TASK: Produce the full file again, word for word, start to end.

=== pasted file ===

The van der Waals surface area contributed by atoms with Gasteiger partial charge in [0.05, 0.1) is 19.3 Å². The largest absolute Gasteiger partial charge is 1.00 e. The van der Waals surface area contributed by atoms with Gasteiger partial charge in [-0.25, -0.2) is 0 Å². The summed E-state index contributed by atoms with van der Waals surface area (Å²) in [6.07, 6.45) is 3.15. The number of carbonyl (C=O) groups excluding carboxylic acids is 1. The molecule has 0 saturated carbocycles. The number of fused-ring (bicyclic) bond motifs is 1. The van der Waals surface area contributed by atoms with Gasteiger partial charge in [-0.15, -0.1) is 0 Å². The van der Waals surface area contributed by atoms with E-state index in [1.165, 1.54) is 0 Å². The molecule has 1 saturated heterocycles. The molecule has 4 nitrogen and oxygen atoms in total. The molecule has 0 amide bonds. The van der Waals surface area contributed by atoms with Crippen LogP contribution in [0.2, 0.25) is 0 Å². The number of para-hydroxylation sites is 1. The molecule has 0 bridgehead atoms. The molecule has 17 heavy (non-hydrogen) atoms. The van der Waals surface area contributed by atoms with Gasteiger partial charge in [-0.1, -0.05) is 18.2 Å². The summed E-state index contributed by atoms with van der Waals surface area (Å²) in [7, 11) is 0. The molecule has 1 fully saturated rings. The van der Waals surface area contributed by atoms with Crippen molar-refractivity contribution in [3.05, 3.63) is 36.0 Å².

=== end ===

The van der Waals surface area contributed by atoms with Gasteiger partial charge in [0.05, 0.1) is 19.3 Å². The largest absolute Gasteiger partial charge is 1.00 e. The van der Waals surface area contributed by atoms with Gasteiger partial charge in [-0.25, -0.2) is 0 Å². The summed E-state index contributed by atoms with van der Waals surface area (Å²) in [6.07, 6.45) is 3.15. The number of carbonyl (C=O) groups excluding carboxylic acids is 1. The molecule has 0 saturated carbocycles. The number of fused-ring (bicyclic) bond motifs is 1. The van der Waals surface area contributed by atoms with Gasteiger partial charge in [-0.15, -0.1) is 0 Å². The van der Waals surface area contributed by atoms with E-state index in [1.165, 1.54) is 0 Å². The molecule has 1 saturated heterocycles. The molecule has 4 nitrogen and oxygen atoms in total. The molecule has 0 amide bonds. The van der Waals surface area contributed by atoms with Crippen LogP contribution in [0.2, 0.25) is 0 Å². The number of para-hydroxylation sites is 1. The molecule has 0 bridgehead atoms. The molecule has 17 heavy (non-hydrogen) atoms. The van der Waals surface area contributed by atoms with Gasteiger partial charge in [-0.1, -0.05) is 18.2 Å². The summed E-state index contributed by atoms with van der Waals surface area (Å²) in [7, 11) is 0. The molecule has 1 fully saturated rings. The van der Waals surface area contributed by atoms with Crippen molar-refractivity contribution in [3.05, 3.63) is 36.0 Å².